Review: Fantastic Beasts: The Secrets of Dumbledore

You won’t find many surprises here Fantastic Beasts from the Secrets of Dumbledore. The long-awaited acknowledgment by Albus Dumbledore (Jude Law), future Hogwarts Headmaster, that he once had a homosexual schoolboy affair (Mads Mikelsen is now taking the place of the late Johnny Depp) was not unexpected. J.K. Rowling, Potterworld’s creator, gay-conned Dumbledore back in 2007 for an approving audience on a book tour. She said, “I would have told it earlier if I had known that it would make your so happy.”

The gay thing isn’t a big secret. It will only be public in China where it was demanded by the government and given cuts. This is the third. Amazing BeastsThere is unfortunately an excess of plot and characters in the movie. Loyal fans will already be familiar with Dumbledore and Newt Scamander—the magical-creatures keeper played by Eddie Redmayne—and maybe Jacob Kowalski (Dan Fogler), the lovable Muggle baker who has blundered into Rowling’s wild world of wizards and witches. How many casual viewers are there, just four years later? Amazing Beasts film, will clearly remember Jacob’s love jones for half-blood sorceress Queenie Goldstein (Alison Sudol); or Queenie’s sister Tina (Katherine Waterston), for whom Newt pines; or maybe the meaning of the term Obscurus (think Credence Barebone—played by Ezra Miller again, the darkly troubled young wizard who is actually, as we learn here, an unloved member of a prominent magical family).

Just the prospect of chasing around after all these characters is taxing in advance, especially since so many of them are scurrying very far afield, through the magical precincts of Paris, Berlin, New York, and—what the hey—Bhutan. What are they looking for? Albus is asking them to find Grindelwald. He’s planning to take over an election in order to choose a supreme wizard. Then, he will go all Nazi (1927), and put his will on the Muggle and magical worlds. Albus could take over this task, but Grindelwald and he made a blood pact when they were young that prohibits them ever from fighting. Albus sends Newt to his brother, Theus, a Ministry of Magic agent (Callum Turner). Emma); the wizard Yusuf Kama (William Nadylam), who’s been embedded in Grindelwald’s dastardly circle; the baker Kowalski; and the elegant professor and witch Lally Hicks (Jessica Williams, bringing a lively jolt of sass to the proceedings) to bring the Grindelwald problem to an end. The plot is pretty much complete.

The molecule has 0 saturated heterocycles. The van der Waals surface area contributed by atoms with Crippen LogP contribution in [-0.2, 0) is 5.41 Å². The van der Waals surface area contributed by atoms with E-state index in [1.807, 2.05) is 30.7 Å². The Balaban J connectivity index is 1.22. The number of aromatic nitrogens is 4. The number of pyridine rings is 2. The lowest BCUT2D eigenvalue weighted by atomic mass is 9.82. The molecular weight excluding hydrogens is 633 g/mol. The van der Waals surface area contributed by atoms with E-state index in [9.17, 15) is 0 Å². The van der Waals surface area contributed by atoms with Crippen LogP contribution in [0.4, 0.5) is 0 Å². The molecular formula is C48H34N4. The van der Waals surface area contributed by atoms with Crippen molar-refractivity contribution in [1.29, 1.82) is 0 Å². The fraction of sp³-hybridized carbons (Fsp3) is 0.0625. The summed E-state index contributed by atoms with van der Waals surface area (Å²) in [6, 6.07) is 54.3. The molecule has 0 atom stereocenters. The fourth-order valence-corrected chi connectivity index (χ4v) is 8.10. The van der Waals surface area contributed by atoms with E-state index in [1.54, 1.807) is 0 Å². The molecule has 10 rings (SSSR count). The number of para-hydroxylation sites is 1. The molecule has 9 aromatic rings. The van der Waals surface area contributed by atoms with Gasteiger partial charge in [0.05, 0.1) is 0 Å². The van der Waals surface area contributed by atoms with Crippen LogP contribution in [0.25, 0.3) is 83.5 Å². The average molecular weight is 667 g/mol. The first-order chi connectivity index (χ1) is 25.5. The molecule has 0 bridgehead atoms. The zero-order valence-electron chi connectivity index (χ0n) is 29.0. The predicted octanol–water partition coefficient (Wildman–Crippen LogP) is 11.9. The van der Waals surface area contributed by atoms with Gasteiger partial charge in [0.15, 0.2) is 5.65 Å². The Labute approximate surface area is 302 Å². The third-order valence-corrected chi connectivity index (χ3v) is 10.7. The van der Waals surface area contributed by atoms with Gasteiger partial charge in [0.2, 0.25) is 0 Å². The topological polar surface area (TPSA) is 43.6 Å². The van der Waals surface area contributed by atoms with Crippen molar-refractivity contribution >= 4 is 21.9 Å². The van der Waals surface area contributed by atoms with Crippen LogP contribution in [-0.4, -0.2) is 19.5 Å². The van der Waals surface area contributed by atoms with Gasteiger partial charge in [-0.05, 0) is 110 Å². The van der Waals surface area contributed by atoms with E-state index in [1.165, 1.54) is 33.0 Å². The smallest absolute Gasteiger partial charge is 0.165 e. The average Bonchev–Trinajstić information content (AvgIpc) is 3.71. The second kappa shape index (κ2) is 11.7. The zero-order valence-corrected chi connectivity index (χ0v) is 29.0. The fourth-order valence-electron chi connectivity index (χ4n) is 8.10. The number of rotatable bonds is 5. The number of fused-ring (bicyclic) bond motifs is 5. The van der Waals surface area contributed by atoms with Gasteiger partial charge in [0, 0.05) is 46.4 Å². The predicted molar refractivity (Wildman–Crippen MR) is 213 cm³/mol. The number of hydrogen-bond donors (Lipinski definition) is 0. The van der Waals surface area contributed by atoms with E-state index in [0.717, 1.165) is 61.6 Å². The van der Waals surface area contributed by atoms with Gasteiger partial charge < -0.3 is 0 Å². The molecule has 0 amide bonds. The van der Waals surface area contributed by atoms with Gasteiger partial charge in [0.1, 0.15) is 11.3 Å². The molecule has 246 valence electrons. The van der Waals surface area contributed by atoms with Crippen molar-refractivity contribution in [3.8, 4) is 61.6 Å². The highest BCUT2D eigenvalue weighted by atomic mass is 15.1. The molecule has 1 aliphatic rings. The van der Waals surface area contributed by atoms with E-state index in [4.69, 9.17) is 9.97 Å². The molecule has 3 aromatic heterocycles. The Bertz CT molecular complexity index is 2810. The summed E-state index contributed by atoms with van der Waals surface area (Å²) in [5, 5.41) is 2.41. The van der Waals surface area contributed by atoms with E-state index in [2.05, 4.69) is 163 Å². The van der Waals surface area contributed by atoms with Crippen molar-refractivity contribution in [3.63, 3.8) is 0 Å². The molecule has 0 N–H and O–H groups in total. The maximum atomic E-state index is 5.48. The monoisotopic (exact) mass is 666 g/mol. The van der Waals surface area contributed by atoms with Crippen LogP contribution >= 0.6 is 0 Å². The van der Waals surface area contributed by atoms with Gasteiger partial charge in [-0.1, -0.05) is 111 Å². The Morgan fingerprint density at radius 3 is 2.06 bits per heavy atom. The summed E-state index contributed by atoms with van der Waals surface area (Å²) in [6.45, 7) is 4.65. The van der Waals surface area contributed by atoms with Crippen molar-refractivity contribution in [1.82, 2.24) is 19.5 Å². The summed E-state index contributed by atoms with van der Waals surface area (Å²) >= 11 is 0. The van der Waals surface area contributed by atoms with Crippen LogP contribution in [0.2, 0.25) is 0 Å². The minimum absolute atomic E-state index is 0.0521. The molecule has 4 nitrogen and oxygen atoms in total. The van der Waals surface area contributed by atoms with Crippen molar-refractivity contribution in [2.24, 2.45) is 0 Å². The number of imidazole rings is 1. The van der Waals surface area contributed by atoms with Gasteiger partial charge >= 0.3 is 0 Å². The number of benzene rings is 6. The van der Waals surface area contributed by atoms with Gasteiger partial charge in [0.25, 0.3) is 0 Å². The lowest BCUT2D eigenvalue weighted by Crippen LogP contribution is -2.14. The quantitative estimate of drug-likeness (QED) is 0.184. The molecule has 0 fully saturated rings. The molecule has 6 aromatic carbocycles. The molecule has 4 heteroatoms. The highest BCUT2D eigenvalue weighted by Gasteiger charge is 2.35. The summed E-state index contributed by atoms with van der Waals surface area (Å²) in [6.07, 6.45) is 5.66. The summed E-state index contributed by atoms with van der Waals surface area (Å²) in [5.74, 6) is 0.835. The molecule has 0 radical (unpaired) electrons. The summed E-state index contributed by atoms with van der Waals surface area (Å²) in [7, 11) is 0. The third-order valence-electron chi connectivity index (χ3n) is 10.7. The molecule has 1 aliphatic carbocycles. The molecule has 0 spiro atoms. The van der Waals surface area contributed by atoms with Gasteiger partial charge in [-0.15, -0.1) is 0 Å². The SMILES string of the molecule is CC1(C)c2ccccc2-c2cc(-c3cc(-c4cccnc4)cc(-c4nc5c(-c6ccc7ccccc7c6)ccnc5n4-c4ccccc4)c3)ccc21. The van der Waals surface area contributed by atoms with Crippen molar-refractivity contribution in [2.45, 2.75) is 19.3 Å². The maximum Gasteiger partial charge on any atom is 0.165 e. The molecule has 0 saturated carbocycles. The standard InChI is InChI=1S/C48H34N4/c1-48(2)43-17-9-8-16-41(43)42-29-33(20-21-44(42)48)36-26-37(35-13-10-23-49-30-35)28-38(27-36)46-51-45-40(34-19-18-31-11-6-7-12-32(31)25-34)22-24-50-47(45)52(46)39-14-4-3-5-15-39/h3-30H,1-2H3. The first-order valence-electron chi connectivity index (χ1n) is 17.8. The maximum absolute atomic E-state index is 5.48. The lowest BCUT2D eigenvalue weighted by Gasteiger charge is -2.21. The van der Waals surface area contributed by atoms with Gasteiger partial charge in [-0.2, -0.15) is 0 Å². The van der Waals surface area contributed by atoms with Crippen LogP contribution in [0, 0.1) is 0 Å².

This film stands out because of its new levels of excellent CGI. The artistry is so intricate and seamless that one can’t help but think back to the past when computer imagery was a form of magic. Some of the scenes are reminiscent of the Harry Potter films: a shot from the top of the locomotive moving through the snowy landscape, an impressive view of Hogwarts perched on its craggy hill, and some wonderful beasts like Qilin who can see into the future as well as into someone’s mind.

It’s the action scenes, though, that really dazzle—the chases through highly complex environments, often through swarms of swirling detritus, are marvels of painstaking digital animation, as are many passing effects, like the brief reflection of a character’s face in a small pool of blood.

Then there are Colleen Atwood’s knockout costumes—miracles of high-end drape and texture that are a wonder from beginning to end of the picture.

Who really has the need for this film? This is a question we’ve been asking since before the movie. The BeastSix years ago Rowling lobbied for the franchise to be created. This film brings it back. Warner Bros. has taken in a lot of money during the 10 year production of eight films. Harry PotterFilms, it was impossible for the studio to turn down the author of the book on which the films were based if she wanted to continue her Hollywood adventures. Rowling penned the scripts for Rowling’s first two films. Amazing BeastsThe film was made by her, but critics found it lacking. PotterSteve Kloves (veteran) was called in to help with the editing. However, it has been a problem ever since. The story—which is projected to produce two more installments—still feels like a faint echo of the Potter series, with characters that are considerably less charming and a narrative that’s faint of heart and not terribly interesting. There are also The SecretsThis marks the halfway point in the series. It naturally doesn’t end. Another disappointment.